This is the resulting photograph after the initial changes (hover your mouse over it to compare it to the original):


Now we move onto sharpness, color, and vignetting.

Sharpness: +80. Making the landscape nice and sharp for prints, if needed.
Saturation: Blues -10 to make the sky and water more natural.
Luminance: Yellows and Greens +50 to bring out the trees. Blues and Purples -50 to bring out the clouds by darkening the sky. Makes the photograph more dramatic.
Lens Vignetting: Amount -20 to add a little vignetting.

The resulting photograph after these changes (hover to compare with previous version):


Now can do some more detailed edits in Photoshop, after doing a lot of general changes using Adobe Camera Raw.

One of the things I like to do with clouds is burn them to make them a little more dramatic. Using the Burn Tool with Exposure set at 20%, I burned the bottom of each cloud with one pass to make them a little darker.

Next, in the bottom right hand corner of the frame, there’s a tree that’s slightly visible. Since not enough of the tree is visible to help it frame the scene, I find it a little distracting, so I removed it using the Clone Stamp tool.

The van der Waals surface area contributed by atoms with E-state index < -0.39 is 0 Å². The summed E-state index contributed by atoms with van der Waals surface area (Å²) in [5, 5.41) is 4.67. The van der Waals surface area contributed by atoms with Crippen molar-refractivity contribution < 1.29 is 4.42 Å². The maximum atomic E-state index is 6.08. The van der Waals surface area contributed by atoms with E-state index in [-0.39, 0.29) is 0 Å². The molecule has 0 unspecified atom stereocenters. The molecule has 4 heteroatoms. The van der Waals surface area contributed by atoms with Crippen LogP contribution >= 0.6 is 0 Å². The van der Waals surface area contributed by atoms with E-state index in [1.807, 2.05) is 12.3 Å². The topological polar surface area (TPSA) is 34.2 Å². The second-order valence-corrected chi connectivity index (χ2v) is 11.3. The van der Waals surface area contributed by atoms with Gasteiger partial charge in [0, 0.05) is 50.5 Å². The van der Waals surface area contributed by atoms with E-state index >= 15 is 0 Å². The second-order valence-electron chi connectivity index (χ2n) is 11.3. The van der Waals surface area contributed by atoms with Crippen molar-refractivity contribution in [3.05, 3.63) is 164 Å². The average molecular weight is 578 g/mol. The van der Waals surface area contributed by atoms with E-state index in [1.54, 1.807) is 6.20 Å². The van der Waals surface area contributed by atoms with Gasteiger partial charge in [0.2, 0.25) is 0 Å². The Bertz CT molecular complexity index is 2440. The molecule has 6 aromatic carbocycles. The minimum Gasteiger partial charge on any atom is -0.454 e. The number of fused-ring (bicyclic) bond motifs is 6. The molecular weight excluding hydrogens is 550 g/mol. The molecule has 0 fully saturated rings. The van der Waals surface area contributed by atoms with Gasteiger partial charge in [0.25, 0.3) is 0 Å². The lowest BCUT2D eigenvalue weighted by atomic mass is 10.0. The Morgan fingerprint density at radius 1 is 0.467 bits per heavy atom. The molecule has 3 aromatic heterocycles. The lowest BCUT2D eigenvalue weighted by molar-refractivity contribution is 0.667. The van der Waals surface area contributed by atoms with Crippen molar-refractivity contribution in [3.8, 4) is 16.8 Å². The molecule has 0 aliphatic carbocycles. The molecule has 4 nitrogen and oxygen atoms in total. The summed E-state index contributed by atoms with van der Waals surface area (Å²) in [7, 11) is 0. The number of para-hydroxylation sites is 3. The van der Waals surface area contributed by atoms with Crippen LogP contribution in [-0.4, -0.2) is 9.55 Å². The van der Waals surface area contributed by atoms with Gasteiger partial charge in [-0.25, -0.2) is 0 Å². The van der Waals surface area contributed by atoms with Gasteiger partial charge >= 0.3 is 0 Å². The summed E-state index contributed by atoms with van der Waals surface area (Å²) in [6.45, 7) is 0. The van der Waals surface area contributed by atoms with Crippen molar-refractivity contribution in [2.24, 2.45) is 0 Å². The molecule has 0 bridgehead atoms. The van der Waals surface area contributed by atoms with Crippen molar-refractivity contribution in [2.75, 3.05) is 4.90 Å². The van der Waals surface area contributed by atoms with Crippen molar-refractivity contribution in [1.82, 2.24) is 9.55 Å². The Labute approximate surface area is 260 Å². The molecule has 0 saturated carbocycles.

crateredit2Finally, notice how the island in the lake and the snowy mountains in the background are a little hazy. I’d like to increase the contrast a little specifically in these areas without affecting the sky in the background or the trees in the immediate foreground.

Using the quick selection tool, I select the lake, island, and mountains, and increase the contrast by applying a slight “s-curve” in Curves (Image->Adjustment->Curves or Ctrl+M). Screenshot of the curve to the left.

The final image that results from these two edits in Photoshop is below. Hover your mouse over the image to compare it to the previous image, before the cloud and contrast changes.


That’s it! We’re done. You can also hover over this link to compare the image to the original unprocessed photograph. Our goal was to make the photo “pop” a little more.

Basketball Hoop Walkthrough

Today I’ll be doing a post-processing walkthrough with the following photograph I took about a week ago:


It was taken with a Canon 40D + 16-35mm at 35mm, f/2.8, 1/500s, and ISO 800.

The composition is pretty ordinary. The basketball hoop is placed along one of the rule-of-third lines, while the lines of the ground create interesting angles in the photo.